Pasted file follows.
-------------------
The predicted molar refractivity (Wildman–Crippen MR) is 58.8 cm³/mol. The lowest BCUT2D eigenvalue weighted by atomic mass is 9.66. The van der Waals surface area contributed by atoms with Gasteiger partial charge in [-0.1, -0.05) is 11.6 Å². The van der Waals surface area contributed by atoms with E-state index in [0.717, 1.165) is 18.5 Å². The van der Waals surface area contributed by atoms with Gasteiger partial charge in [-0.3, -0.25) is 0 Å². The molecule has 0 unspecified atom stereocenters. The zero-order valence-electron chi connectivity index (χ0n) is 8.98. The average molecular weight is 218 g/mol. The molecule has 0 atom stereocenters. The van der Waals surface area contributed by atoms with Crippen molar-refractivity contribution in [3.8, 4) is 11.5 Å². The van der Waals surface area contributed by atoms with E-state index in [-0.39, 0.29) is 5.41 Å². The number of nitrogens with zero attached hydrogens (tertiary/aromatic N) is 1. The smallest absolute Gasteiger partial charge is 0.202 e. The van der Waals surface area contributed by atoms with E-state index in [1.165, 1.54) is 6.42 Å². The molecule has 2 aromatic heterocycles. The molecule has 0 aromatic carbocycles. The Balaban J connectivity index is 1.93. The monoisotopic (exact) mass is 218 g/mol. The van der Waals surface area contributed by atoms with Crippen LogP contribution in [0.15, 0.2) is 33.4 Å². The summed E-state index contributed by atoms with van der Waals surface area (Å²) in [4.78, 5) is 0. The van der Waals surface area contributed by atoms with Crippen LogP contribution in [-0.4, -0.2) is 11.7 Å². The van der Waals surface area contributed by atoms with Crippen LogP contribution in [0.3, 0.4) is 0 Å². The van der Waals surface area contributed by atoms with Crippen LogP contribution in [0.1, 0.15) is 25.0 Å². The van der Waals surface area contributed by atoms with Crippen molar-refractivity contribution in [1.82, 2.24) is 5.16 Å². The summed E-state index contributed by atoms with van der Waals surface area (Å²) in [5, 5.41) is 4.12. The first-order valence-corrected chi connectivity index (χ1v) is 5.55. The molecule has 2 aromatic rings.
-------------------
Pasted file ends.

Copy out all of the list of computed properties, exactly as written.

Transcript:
The predicted molar refractivity (Wildman–Crippen MR) is 58.8 cm³/mol. The lowest BCUT2D eigenvalue weighted by atomic mass is 9.66. The van der Waals surface area contributed by atoms with Gasteiger partial charge in [-0.1, -0.05) is 11.6 Å². The van der Waals surface area contributed by atoms with E-state index in [0.717, 1.165) is 18.5 Å². The van der Waals surface area contributed by atoms with Gasteiger partial charge in [-0.3, -0.25) is 0 Å². The molecule has 0 unspecified atom stereocenters. The zero-order valence-electron chi connectivity index (χ0n) is 8.98. The average molecular weight is 218 g/mol. The molecule has 0 atom stereocenters. The van der Waals surface area contributed by atoms with Crippen molar-refractivity contribution in [3.8, 4) is 11.5 Å². The van der Waals surface area contributed by atoms with E-state index in [-0.39, 0.29) is 5.41 Å². The number of nitrogens with zero attached hydrogens (tertiary/aromatic N) is 1. The smallest absolute Gasteiger partial charge is 0.202 e. The van der Waals surface area contributed by atoms with E-state index in [1.165, 1.54) is 6.42 Å². The molecule has 2 aromatic heterocycles. The molecule has 0 aromatic carbocycles. The Balaban J connectivity index is 1.93. The monoisotopic (exact) mass is 218 g/mol. The van der Waals surface area contributed by atoms with Crippen LogP contribution in [0.15, 0.2) is 33.4 Å². The summed E-state index contributed by atoms with van der Waals surface area (Å²) in [4.78, 5) is 0. The van der Waals surface area contributed by atoms with Crippen LogP contribution in [-0.4, -0.2) is 11.7 Å². The van der Waals surface area contributed by atoms with Crippen LogP contribution in [0.3, 0.4) is 0 Å². The van der Waals surface area contributed by atoms with Crippen LogP contribution in [0.1, 0.15) is 25.0 Å². The van der Waals surface area contributed by atoms with Crippen molar-refractivity contribution in [1.82, 2.24) is 5.16 Å². The summed E-state index contributed by atoms with van der Waals surface area (Å²) in [5, 5.41) is 4.12. The first-order valence-corrected chi connectivity index (χ1v) is 5.55. The molecule has 2 aromatic rings.